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RadCom September 2018 p14


Who said that was what was done?


It is rather odd - if I google “radio enthusiast” (the term used by the concerned walker) it brings up numerous links to https://www.radioenthusiast.co.uk/. No links to RSGB or Radcom on the first page of results.

It seems likely that “concerned walker” would have found this too, and at least copied their letter to Practical Wireless and Radio User. I wonder if they did?

The blanket accusation is not very polite, and the tone of the Radcom endorsement is rather irritating.

A dignified silence is probably the best response from those of us who already take care to tidy up, it will be interesting to see if “concerned walker” is planning a campaign…


Indeed Andy. “Remnant of tie wrap on trig point” could refer to just that. Maybe the tie wrap was not used to fix to the trig point. It is all so vague that it beggars belief that credence was given to this complaint,


Actually it never crossed my mind that the ties would be used to fix the pole to the trig point, I thought that they would have been used to hold a vertical or coax to the roach pole. I carry a roll of insulating tape for that job, my cag pockets are full of little balls of used tape!

No, this accusation has to be challenged, silence implies guilt. Leave it go and our less physically active peers will think that we are indeed the littering slobs that Radcom makes us out to be. Protest, make the editorial staff realise that they screwed up, wring an apology out of them, they’ll respect us for it.


My feeling is that any approach to the RSGB should only be made on a personal basis. No organisation, club or society has been mentioned in RadCom and I feel all responses should be made in the same manner.


I also believe those cable ties were not left by any SOTA activator and there are probably other event organizers or participants to blame for that. Nowadays we see mountain running races, BTT races boy scouts and so many sorts of things held around some popular mountain tops that any of these might have been the polluter.
As many have written here, SOTA activators use their stuff, and we all retrieve everything with us to be used in our next actvation.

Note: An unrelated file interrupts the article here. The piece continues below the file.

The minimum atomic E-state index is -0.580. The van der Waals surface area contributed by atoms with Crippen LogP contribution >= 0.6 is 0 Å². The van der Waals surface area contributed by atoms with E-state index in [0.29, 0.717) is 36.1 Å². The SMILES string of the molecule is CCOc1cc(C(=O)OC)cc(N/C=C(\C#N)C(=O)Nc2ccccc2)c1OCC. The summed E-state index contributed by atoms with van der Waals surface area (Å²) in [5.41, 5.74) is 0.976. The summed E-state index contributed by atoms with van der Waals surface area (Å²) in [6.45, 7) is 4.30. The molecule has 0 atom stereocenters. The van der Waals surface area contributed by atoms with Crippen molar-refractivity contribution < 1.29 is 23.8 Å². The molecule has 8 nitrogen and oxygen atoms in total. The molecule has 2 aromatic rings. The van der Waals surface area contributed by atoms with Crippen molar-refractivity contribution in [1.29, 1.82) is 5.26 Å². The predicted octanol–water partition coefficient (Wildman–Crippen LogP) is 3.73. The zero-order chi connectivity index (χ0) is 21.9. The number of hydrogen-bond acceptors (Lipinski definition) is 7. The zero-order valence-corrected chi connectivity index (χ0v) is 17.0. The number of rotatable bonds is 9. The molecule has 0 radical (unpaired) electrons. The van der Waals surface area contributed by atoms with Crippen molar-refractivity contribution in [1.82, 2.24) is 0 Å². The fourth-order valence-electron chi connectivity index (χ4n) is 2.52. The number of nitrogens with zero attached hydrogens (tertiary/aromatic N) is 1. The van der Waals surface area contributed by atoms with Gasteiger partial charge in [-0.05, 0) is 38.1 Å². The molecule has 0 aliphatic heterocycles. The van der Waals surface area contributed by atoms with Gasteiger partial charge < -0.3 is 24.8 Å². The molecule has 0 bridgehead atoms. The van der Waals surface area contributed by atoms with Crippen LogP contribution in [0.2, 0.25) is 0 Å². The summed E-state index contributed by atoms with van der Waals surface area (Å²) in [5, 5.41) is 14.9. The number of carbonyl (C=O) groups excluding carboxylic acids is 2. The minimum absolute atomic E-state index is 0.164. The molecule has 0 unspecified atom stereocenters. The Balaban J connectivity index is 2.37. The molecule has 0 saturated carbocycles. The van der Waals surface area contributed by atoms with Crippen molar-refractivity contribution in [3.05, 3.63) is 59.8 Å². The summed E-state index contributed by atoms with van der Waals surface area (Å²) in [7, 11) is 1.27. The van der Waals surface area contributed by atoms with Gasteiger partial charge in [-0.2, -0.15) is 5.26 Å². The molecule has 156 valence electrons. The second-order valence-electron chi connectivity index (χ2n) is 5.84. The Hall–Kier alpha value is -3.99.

However, I’ve seen radioamateurs using brown packaging adhesive tape to wrap and hold antenna masts in place around some of our trig point cylinders and just cutting it at the end leaving remnants of that brown adhesive tape around the trig point cylinder.
This was the case in my recent activation of EA1/CR-032, only 5 days ago, when I found a couple of turns of this brown packaging tape around the trig point cylinder. I attached my fishing pole to the trig point cylinder with my usual ropes and I, of course, recovered them after the activation, leaving the brown adhesive tape.untouched where it was.
I remember having seen these remnants of packaging tape around at least 2 or 3 other trig point cylinders.
I don’t know any SOTA activator using this, but there are contesters, trig point activators, field day enthusiasts… anyone could have been.
As for the cable ties, I also found some pieces of cable tied to the fence around the telecommunication antennas in the summit of EA1/LU-010, which I activated yesterday.
They were very convenient and I used them to tie my fishing rod in vertical position.
When I finished the activation, I took them all with me and reused them for the same purpose on my second activation of the day EA1/LE-191. I again took them with me at the end of the activation, so I left nothing from me behind on any of those 2 summits.
Who left those pieces of cable tied to the fence in the first summit and what they were used for is something I can’t figure out.



Here is one of the offending ties. This was taken on arrival and removed before I left. I will not say which trig point, the trig was photographed because of the intact spider, There are some souvenir hunters out there who remove the bolts and take the plug from the centre of the spider. Or will amateurs get accused of removing the plug to put their antenna poles in the centre pipe ?

I have carried more plastic bottles down from the mountains than any other form of waste.

Andrew G4VFL


I’m sure we have all dropped or lost something on the hills, however small, my “favourite” was thin aluminium tent pegs dropped in deep heather, snow or usually both. And I know for a fact that there’s other folk that are more prone to leaving equipment on the slopes.